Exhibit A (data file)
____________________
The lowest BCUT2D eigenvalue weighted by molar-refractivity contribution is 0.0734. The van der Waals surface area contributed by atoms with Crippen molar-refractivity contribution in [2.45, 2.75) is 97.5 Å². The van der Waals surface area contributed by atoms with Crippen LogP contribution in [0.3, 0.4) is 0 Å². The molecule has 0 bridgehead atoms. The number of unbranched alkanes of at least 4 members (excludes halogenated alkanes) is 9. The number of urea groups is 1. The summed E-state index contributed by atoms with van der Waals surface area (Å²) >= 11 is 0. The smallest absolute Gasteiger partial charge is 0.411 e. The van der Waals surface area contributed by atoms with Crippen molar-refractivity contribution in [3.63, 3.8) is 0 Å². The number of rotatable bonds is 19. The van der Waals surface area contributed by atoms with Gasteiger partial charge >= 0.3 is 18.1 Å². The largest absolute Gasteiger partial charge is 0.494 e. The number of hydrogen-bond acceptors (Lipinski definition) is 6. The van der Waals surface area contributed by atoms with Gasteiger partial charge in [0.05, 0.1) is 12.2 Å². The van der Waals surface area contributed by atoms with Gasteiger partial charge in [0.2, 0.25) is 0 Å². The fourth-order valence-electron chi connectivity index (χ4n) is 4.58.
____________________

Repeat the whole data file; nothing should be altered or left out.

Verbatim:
The lowest BCUT2D eigenvalue weighted by molar-refractivity contribution is 0.0734. The van der Waals surface area contributed by atoms with Crippen molar-refractivity contribution in [2.45, 2.75) is 97.5 Å². The van der Waals surface area contributed by atoms with Crippen LogP contribution in [0.3, 0.4) is 0 Å². The molecule has 0 bridgehead atoms. The number of unbranched alkanes of at least 4 members (excludes halogenated alkanes) is 9. The number of urea groups is 1. The summed E-state index contributed by atoms with van der Waals surface area (Å²) >= 11 is 0. The smallest absolute Gasteiger partial charge is 0.411 e. The van der Waals surface area contributed by atoms with Crippen molar-refractivity contribution in [3.63, 3.8) is 0 Å². The number of rotatable bonds is 19. The van der Waals surface area contributed by atoms with Gasteiger partial charge >= 0.3 is 18.1 Å². The largest absolute Gasteiger partial charge is 0.494 e. The number of hydrogen-bond acceptors (Lipinski definition) is 6. The van der Waals surface area contributed by atoms with Gasteiger partial charge in [0.05, 0.1) is 12.2 Å². The van der Waals surface area contributed by atoms with Gasteiger partial charge in [0.2, 0.25) is 0 Å². The fourth-order valence-electron chi connectivity index (χ4n) is 4.58.